Wednesday, March 14, 2012

more fitbit / sleep research

fitbit vs sleep cycle ,
1. The tracker is directly on you 2. They only make claims they can back up They want to make sure they can prove their claims, so they don’t try to deduce or diagnose from the data they collect.
Hmm, interesting because I've repeatedly had people tell me that data is interesting but only for a week before people get bored. What is key is making the data "actionable" or providing "suggestions" / expert recommendations.

It may related to casual versus serious user audiences:

There are probably two kinds of Fitbit customers. First, casual users: people who want to know more about what they do with their bodies, people who are curious about their health and the potential to use technology to keep closer tabs on how well they’re doing. [...]
The second group is serious users: people who are actively trying to change their personal health behaviors and want a way to measure those changes. [...]
So while I found Fitbit useful and delightful, it was only temporarily. But that’s okay. It’s a fantastic tool for self-analysis, to get to know your sleep patterns, your typical daily walking distance. Great information. But once you have that information, if you’re not engaged in a program to change those things, you’re done with Fitbit. I know everything Fitbit can tell me. Maybe I’ll try it again in six months or a year, to see if I’ve changed. I’m a casual user. [...]  immune to these everyday emergencies and accidents and inconveniences. Until they’re virtually invisible and forgettable, [...] personal informatic hardware as intrusive medical devices rather than as the ethereal, ambient data sources I think many people envision.
Compare this to:
However, I am looking forward to the devices that are sure to follow the Fitbit that could perhaps track the onset of illnesses like cancer, give early warning of the Flu, or provide other vital health information that would provide actionable insights in day to day life. I can just hear it talking to me: 

So that's where the advice comes from: people who heard our pitch (yea, I was part of an accelerator program over IAP... long story there...)

More on this.
Unsurprisingly, it hasn't moved me to make a dramatic shift in the way I live my life, but it has given me a benchmark of how active or inactive I am on a daily, weekly, and monthly basis. In other words, you can be a non-gym rat and still get a multitude of uses out of this, but it will always be more beneficial for highly active people. [...] his requires users sliding the Fitbit into the included cloth wrist wrap, then holding the Fibit's one button for a few seconds before going to bed, and then again when they wake up. I found this an easy habit to pick up and build into my normal routine
One week's worth of integrating into daily life. Will I still be holding out in a month? We'll see... I'm pretty fascinated by my sleep patterns / productivity / mental well-being, but maybe I'll learn all I need to know in a week and be done.

HUH. There's actually published research papers by completely independent researchers on Fitbit. I guess maybe I can narrow down the scope of my 2.671 project:
Movement toward a novel activity monitoring device pdf (or pubmed)
The web-based Fitbit, available at a markedly reduced price and with several convenience factors compared to standard actigraphy, may be an acceptable activity measurement instrument for use with normative populations. However, Fitbit has the same specificity limitations as actigraphy; both devices consistently misidentify wake as sleep and thus overestimate both sleep time and quality.  Use of the Fitbit will also require specific validation before it can be used to assess disordered populations and or different age groups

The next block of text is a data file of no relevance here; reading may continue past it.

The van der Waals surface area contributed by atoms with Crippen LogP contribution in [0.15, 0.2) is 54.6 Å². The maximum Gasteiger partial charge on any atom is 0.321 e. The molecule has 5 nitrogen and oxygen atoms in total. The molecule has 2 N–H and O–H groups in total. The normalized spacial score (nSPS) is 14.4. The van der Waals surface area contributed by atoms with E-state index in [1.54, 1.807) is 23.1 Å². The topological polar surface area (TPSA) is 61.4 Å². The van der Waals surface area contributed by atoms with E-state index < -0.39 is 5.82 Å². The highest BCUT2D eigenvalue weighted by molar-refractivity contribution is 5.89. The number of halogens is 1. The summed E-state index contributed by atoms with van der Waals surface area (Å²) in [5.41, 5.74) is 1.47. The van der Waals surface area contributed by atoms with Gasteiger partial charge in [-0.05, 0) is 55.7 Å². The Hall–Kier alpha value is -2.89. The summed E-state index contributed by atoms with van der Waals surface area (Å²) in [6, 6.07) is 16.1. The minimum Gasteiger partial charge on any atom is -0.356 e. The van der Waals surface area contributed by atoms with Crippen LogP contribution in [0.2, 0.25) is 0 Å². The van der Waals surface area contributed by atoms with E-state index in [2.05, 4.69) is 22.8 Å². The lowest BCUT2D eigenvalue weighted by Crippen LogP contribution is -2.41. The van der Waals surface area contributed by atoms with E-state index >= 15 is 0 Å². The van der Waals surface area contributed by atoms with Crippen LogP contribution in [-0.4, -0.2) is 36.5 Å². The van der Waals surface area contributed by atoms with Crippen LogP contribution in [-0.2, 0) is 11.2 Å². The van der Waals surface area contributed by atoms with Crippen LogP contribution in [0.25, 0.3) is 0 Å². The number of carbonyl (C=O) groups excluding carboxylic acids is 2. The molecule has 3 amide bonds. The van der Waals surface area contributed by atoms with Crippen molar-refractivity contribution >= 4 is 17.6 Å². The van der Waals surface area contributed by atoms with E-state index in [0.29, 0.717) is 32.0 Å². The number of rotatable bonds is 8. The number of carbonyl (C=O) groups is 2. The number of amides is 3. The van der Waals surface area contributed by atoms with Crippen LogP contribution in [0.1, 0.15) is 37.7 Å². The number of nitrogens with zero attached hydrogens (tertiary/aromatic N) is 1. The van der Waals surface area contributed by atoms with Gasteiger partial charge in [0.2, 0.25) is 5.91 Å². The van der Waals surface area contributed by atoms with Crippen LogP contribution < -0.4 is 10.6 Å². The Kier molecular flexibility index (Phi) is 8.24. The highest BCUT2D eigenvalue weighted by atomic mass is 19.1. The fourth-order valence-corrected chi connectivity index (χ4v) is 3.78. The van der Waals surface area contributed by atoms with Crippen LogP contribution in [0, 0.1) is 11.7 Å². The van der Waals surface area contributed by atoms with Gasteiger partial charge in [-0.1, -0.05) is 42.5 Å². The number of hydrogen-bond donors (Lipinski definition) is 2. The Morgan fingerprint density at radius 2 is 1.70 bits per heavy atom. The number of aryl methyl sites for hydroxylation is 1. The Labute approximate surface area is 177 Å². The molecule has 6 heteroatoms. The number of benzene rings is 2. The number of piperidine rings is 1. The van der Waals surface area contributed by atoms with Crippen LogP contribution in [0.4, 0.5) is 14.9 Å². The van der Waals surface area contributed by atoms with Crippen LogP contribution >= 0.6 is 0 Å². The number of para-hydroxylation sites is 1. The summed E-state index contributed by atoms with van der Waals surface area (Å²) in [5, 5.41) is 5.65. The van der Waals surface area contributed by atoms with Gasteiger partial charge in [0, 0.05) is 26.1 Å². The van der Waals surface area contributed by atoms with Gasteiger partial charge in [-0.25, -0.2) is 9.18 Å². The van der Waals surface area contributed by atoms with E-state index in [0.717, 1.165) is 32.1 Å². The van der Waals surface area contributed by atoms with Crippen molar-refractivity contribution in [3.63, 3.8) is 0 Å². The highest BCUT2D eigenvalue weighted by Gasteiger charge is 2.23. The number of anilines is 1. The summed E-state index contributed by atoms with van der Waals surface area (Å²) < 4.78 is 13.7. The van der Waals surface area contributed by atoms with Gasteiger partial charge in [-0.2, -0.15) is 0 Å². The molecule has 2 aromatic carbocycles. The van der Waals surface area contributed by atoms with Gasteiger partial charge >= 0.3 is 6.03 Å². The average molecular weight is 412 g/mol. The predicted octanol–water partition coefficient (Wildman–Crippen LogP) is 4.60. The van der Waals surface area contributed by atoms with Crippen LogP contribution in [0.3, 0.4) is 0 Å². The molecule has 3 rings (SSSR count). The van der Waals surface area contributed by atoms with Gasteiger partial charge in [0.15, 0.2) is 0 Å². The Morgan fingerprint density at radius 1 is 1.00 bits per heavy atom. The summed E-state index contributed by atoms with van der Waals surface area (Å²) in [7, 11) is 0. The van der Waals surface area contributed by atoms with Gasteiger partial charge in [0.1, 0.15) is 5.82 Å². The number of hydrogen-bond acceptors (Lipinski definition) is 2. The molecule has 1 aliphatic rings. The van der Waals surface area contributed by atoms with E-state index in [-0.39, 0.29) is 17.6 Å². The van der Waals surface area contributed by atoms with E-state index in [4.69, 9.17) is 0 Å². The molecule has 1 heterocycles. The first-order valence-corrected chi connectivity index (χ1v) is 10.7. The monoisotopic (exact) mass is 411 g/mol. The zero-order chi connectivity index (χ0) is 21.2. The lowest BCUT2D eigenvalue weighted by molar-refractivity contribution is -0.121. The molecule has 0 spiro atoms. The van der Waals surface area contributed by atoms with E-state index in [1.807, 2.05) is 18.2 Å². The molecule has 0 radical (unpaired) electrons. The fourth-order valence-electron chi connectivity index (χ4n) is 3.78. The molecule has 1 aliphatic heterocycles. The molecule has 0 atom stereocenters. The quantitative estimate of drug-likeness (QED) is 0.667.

while retaining mobility, actigraphy offers reliable results with an accuracy that is close to those of polysomnography (above 90%)[4] [...]  employed in new drug clinical trials where sleep quality is seen as a good indicator of quality of life.
up vs fitbit
That last one is actually of tremendous interest. With both Sleep Cycle and the Zeo, which do the same thing with varying levels of accuracy, you have the issue of potentially waking your partner at an inopportune time. Since they both use sound, it’s really impossible to wake only one person [...] Sleep Cycle is, at this point, the only one I’m using every night. Though it is the least accurate of the three. It’s the easiest. [...]  the reason I’m not using my fitbit is that I managed to misplace it and then, once I found it, I couldn’t find the charger. So, I might still be using it if I could charge it…
The FitBit is maybe the smoothest / most mainstream QS device on the market  (2011)
fitbit vs bodybugg

avg 6hr 45mins sleep
reviews (earlier version)

and QS meetup on sleep

fitbit intern environment = design osmosis T/F?

Fluffy design-wise this site has a list of awards, though lulwut:

Designed for urban women  
Technical (real?) design-wise


mmm... time to stack up on that msp430 and RF programming experience stuff. yay skills-driven concrete goals for things to learn

I took a look at my logs and seems to be fixed. Derr. Very sketchy.
Also I kind of object to " seeks to be a central resource for news about open source development on health hardware" I was expecting open source hardware but no, it's open source software libraries for (prolly all closed-source) hardware |
I was hired by WorryFreeLabs for their Fitbit client mobile design work.Prepared the Android application interface icons, wallpaper screens for presentation. Work never went into production due to undisclosed reasons.
Yea, apparently there's a large ecosystem difference between SF (iPhones rule) and MIT (Androids ftw)

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